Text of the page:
"When I was playing basketball, I made a pivot stop and it just tore," Jesse Flores said.
And it keeps happening. So Flores just had his sixth surgery on his right knee and will soon have a second surgery on his left knee.
"I want the stem cells to try and regrow the cartilage so this doesn't keep on happening," Flores said.
He's talking about stem cells taken from his own belly fat. It's the same procedure that InGeneron, a Houston company, performed on the zoo's black leopard to help with arthritic joints. Now they are testing it to see if fat cells from your belly and help the cartilage in an injured human knee.
"Theoretically, we should be able to get them back to where they were before the injury, which is their normal knee status," orthopedic surgeon Dr. Robert Burke said.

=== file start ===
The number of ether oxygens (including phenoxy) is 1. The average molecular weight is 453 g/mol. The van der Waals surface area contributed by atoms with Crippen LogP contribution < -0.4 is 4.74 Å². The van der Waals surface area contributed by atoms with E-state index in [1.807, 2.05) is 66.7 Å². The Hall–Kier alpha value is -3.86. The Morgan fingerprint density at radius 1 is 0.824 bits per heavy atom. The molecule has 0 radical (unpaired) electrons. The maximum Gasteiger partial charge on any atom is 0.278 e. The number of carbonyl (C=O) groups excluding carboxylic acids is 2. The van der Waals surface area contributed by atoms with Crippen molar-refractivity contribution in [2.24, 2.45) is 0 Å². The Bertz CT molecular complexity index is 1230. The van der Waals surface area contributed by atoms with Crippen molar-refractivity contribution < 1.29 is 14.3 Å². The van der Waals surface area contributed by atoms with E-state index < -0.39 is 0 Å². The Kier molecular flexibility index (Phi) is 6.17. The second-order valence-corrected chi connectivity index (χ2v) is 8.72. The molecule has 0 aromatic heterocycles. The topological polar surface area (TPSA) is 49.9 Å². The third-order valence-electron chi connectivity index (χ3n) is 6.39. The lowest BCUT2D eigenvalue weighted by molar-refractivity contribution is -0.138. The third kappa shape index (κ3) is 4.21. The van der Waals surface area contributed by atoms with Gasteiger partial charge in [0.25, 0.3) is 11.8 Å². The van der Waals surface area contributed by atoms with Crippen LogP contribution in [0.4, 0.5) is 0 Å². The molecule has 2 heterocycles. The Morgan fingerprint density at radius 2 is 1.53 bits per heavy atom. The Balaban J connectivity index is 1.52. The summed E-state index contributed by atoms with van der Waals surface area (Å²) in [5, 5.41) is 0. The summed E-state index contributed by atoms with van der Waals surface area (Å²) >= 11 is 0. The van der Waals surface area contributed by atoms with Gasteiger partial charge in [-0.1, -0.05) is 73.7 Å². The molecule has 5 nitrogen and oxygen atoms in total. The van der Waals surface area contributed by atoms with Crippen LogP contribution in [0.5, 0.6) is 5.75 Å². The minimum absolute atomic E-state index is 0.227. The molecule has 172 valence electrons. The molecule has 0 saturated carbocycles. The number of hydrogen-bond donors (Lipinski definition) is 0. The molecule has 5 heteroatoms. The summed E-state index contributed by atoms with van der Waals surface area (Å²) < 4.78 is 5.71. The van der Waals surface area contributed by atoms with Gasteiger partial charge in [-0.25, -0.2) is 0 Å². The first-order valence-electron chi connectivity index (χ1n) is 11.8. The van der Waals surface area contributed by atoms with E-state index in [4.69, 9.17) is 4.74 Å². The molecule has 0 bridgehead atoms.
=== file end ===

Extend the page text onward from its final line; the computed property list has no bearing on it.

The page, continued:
Fifty people will be in the stem cell study. Half will have surgery, plus stem cells. Half will just have the surgery. Then they'll compare them in six months and 12 months.
"What we want to be able to do is aid the cartilage to be able to heal itself," Dr. Burke said.
To help it heal, they filter the fat and filter to find just the stem cells. The stem cells are typically found in the pink fluid, and a single injection of them seems to reduce post-surgery swelling and stimulate the new cartilage to grow. They may also help prevent arthritis in the future -- all from a tiny cut in the belly.
"We've had no cosmetic issues at all, there's been no pain at the harvest site. Actually most patients want me to take more," Dr. Burke said.
How could this not be a win-win situation? Less belly fat and new cartilage in an injured knee? In six months, they'll know for sure.
Volunteers for the knee study can call Dr. Burke at 713-436-3488. He's the orthopedic surgeon who is conducting the study on the knees. He will determine who qualifies for the study.